Now that I am retired having been many years a magistrate with a long awareness of the declining freedoms enjoyed by the ordinary citizen and a corresponding fear of the big brother state`s ever increasing encroachment on civil liberties I hope that my personal observations within these general parameters will be of interest to those with an open mind. Having been blogging with this title for ten years whilst I was active I retain it now only as a literary device no longer actually using the term JP for any other purpose whatsoever.

Comments are usually moderated. However, I do not accept any legal responsibility for the content of any comment. If any comment seems submitted just to advertise a website it will not be published.

Tuesday, 12 January 2016


I would imagine that any J.P. with ten years on the bench would have had a McKenzie friend before him/her. The following is copied from Wikipedia.

A McKenzie friend assists a litigant in person in a court of law in England and Wales. This person does not need to be legally qualified. The crucial point is that litigants in person are entitled to have assistance, lay or professional, unless there are exceptional circumstances.
Their role was set out most clearly in the eponymous 1970 case McKenzie v McKenzie. Although in many cases a McKenzie friend may be an actual friend, it is often somebody with knowledge of the area, and the trend is heavily in favour of admitting McKenzie Friends. He or she may be liable for any misleading advice given to the litigant in person. 

My own experiences of such people is mixed.  Some were clearly not up to the task whilst others thought they could be a latter day Cicero.  What I did not realise then was that the McKenzie Friend  was not necessarily a friend or benevolent assistant but could be a paid professional.  There are in fact twenty three such people offering their services in the courts. With the limiting of the availability of legal aid it doesn`t take the mind of a latter day Nostradamus  to predict that demand for such services is likely to increase. Indeed the scenario reminds me of the time when teaching assistants began to be employed in the classrooms of primary schools.  Their duties will be limited. They won`t be actually teaching the children we were told  but will assist in ancillary tasks eg ensuring books are open at correct page, distributing items when ordered to by teacher etc etc.  The introduction of PCSOs, parking wardens inter alia was preceded by similar assurances and we know now that such roles have expanded steadily in order to contain costs when authorities have considered that these lesser educated and lowly paid people could be exploited to undertake their seniors` work.  The results are only too well known in the justice system when non lawyers now prosecute for the CPS and probation staff are struggling to stand still with their workload and outcome figures are not to be trusted.  McKenzie Friends` activities are now under scrutiny by the Law Society.  At one time there were solicitors. Now to join them are legal executives and para legals.  It won`t be long before McKenzie Friends follow the trend of self aggrandisement and become more common in the well of the court.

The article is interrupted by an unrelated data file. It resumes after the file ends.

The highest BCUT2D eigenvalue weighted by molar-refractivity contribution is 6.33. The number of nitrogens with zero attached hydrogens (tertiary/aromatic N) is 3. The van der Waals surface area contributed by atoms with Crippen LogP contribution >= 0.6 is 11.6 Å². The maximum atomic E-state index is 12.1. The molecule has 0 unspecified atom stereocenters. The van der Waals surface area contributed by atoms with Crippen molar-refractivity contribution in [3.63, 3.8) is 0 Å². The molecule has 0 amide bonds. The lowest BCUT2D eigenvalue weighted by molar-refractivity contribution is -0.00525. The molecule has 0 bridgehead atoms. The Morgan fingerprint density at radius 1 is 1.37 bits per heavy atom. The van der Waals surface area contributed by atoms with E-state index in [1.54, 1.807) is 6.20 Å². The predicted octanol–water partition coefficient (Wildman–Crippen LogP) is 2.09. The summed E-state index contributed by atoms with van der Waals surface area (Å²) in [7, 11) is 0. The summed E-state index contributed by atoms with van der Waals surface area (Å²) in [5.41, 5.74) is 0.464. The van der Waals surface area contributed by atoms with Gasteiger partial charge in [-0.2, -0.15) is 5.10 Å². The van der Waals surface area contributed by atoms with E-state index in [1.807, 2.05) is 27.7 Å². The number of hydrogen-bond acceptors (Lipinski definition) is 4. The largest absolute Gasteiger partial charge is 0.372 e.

1. Of course, being paid does not make you professional. McKenzie Friends should be 'Lay People' as defined but of course can still be fee charging Lay People. Calling themselves 'Professional' is both misleading and undermines the very nature of McKenzie Friends.

    From my experience, the more experienced McKenzie Friend Lay People who enter into the system offering straight forward advice and guidance at the fraction of the cost of solicitors the better. I welcome the changes.


  2. Could all these retired jps offer their years of wisdom and insight into the summary justice system whilst serving those vulnerable people who legal aid misses?